Experimenting with Color
Watercolor Painting by Dennis Pendleton. I have Taos on my mind because I am teaching a watercolor workshop their in May and I can hardly wait. This is another page in my sketchbook and it depicts two paintings from that area of New Mexico. Doing small paintings in a sketchbook is a way of trying out ideas that can lead to bigger paintings. Also, little paintings like this can be accomplished on days when I don't have a lot of time for painting or when I just feel like trying a few different ideas.
The one on the left was inspired by Tom Noble"s paintings of Taos and it gave me the opportunity top study how he worked with shapes, movement, and colors. Look how his undulating shapes in the land, adobe buildings, and trees add movement and rhythm while colors like the pink mountain add a unique charm. The redwing blackbirds appear to be closer because of their size and I love how they give a feeling of atmosphere and depth to the composition.
The painting on the right is a mission in a little town outside of Taos and it gave me the opportunity to play with light and shadow. I have painted this viewpoint several times and here I painted the two aspen trees, which are in shadow, a little darker to see if it would give a more dramatic effect against the light struck pink adobe. It makes me wonder how it would look if I painted the aspens in a blue violet instead of the dark gray. I think I will try that later today in my sketchbook.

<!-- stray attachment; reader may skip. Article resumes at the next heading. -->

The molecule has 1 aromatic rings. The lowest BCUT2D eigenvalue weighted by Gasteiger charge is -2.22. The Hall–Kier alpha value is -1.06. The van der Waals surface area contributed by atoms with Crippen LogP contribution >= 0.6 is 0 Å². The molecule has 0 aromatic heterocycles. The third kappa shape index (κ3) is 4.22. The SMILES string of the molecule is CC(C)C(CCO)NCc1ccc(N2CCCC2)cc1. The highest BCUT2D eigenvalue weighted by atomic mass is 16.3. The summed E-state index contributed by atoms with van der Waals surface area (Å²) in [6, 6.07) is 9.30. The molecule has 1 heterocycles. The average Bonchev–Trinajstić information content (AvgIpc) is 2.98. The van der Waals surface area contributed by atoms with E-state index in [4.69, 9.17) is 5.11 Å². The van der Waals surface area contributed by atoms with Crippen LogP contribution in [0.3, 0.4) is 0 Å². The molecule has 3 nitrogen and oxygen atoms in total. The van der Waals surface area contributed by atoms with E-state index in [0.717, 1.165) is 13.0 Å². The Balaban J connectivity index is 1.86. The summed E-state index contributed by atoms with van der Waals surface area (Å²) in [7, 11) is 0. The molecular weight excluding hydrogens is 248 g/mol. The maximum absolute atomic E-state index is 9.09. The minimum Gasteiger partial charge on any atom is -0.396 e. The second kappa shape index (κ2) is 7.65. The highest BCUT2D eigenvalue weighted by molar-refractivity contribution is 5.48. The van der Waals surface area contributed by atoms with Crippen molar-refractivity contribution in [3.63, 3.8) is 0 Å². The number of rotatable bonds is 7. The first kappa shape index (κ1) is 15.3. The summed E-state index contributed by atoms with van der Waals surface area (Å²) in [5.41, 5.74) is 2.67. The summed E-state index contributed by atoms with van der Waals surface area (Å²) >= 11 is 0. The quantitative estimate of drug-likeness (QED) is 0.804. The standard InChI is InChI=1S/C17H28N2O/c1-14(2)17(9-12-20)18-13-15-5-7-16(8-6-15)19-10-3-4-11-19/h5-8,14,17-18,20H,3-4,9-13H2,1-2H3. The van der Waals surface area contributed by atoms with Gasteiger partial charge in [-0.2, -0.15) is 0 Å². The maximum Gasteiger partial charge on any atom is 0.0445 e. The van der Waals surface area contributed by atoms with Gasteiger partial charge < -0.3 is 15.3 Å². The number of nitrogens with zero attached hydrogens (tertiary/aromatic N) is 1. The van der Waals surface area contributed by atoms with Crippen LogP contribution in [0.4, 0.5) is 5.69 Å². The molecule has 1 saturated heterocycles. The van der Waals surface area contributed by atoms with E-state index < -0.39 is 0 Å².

The pink adobe is a mixture of yellow ochre and cobalt violet and the roof is cadmium red mixed with yellow ochre. The white trim on the front of the mission is unpainted white paper with gray mixed with cerulean blue and red for the shadow area. For the painting on the left, I used olive green for the meadow with the sheep and a mixture of raw umber, cerulean blue, and cobalt violet for the plowed land. The adobes are orange mixed with cobalt violet and the trees are olive green plus lemon yellow and ultramarine blue. Just writing this has inspired me to try a few new ideas in my sketchbook. Happy Painting! Dennis Pendleton